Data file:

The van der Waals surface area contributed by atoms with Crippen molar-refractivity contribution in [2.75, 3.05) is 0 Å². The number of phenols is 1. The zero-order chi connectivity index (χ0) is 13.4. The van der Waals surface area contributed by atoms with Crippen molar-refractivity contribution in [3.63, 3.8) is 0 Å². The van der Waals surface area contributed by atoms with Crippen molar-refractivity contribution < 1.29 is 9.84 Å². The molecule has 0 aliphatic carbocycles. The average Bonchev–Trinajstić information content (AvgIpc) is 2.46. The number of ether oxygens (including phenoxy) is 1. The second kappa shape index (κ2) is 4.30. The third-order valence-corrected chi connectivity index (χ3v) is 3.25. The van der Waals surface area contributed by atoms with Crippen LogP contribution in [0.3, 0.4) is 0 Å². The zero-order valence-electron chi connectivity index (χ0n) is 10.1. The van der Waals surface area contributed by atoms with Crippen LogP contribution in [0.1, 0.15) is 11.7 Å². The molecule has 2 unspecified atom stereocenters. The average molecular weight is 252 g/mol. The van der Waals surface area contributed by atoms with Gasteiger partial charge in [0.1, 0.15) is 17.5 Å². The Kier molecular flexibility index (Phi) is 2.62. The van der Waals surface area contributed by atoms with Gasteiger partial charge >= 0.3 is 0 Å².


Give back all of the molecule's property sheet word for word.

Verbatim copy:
The van der Waals surface area contributed by atoms with Crippen molar-refractivity contribution in [2.75, 3.05) is 0 Å². The number of phenols is 1. The zero-order chi connectivity index (χ0) is 13.4. The van der Waals surface area contributed by atoms with Crippen molar-refractivity contribution in [3.63, 3.8) is 0 Å². The van der Waals surface area contributed by atoms with Crippen molar-refractivity contribution < 1.29 is 9.84 Å². The molecule has 0 aliphatic carbocycles. The average Bonchev–Trinajstić information content (AvgIpc) is 2.46. The number of ether oxygens (including phenoxy) is 1. The second kappa shape index (κ2) is 4.30. The third-order valence-corrected chi connectivity index (χ3v) is 3.25. The van der Waals surface area contributed by atoms with Crippen LogP contribution in [0.3, 0.4) is 0 Å². The zero-order valence-electron chi connectivity index (χ0n) is 10.1. The van der Waals surface area contributed by atoms with Crippen LogP contribution in [0.1, 0.15) is 11.7 Å². The molecule has 2 unspecified atom stereocenters. The average molecular weight is 252 g/mol. The van der Waals surface area contributed by atoms with Gasteiger partial charge in [0.1, 0.15) is 17.5 Å². The Kier molecular flexibility index (Phi) is 2.62. The van der Waals surface area contributed by atoms with Gasteiger partial charge >= 0.3 is 0 Å².